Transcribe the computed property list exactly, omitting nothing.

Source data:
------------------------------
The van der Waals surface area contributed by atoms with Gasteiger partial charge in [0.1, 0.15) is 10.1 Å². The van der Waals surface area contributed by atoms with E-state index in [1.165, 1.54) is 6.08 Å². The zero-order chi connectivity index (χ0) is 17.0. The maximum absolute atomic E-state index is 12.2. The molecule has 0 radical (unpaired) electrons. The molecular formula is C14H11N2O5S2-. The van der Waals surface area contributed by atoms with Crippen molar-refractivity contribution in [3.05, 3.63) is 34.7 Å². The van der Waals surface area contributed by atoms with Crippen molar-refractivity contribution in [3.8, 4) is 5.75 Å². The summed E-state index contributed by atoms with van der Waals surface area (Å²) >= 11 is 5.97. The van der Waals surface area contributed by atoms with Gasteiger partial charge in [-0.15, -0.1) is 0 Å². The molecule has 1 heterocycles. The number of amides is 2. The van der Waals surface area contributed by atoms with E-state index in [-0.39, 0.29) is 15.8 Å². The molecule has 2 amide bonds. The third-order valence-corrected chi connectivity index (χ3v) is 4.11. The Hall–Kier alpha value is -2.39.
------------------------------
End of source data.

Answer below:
The van der Waals surface area contributed by atoms with Gasteiger partial charge in [0.1, 0.15) is 10.1 Å². The van der Waals surface area contributed by atoms with E-state index in [1.165, 1.54) is 6.08 Å². The zero-order chi connectivity index (χ0) is 17.0. The maximum absolute atomic E-state index is 12.2. The molecule has 0 radical (unpaired) electrons. The molecular formula is C14H11N2O5S2-. The van der Waals surface area contributed by atoms with Crippen molar-refractivity contribution in [3.05, 3.63) is 34.7 Å². The van der Waals surface area contributed by atoms with Crippen molar-refractivity contribution in [3.8, 4) is 5.75 Å². The summed E-state index contributed by atoms with van der Waals surface area (Å²) >= 11 is 5.97. The van der Waals surface area contributed by atoms with Gasteiger partial charge in [-0.15, -0.1) is 0 Å². The molecule has 1 heterocycles. The number of amides is 2. The van der Waals surface area contributed by atoms with E-state index in [-0.39, 0.29) is 15.8 Å². The molecule has 2 amide bonds. The third-order valence-corrected chi connectivity index (χ3v) is 4.11. The Hall–Kier alpha value is -2.39.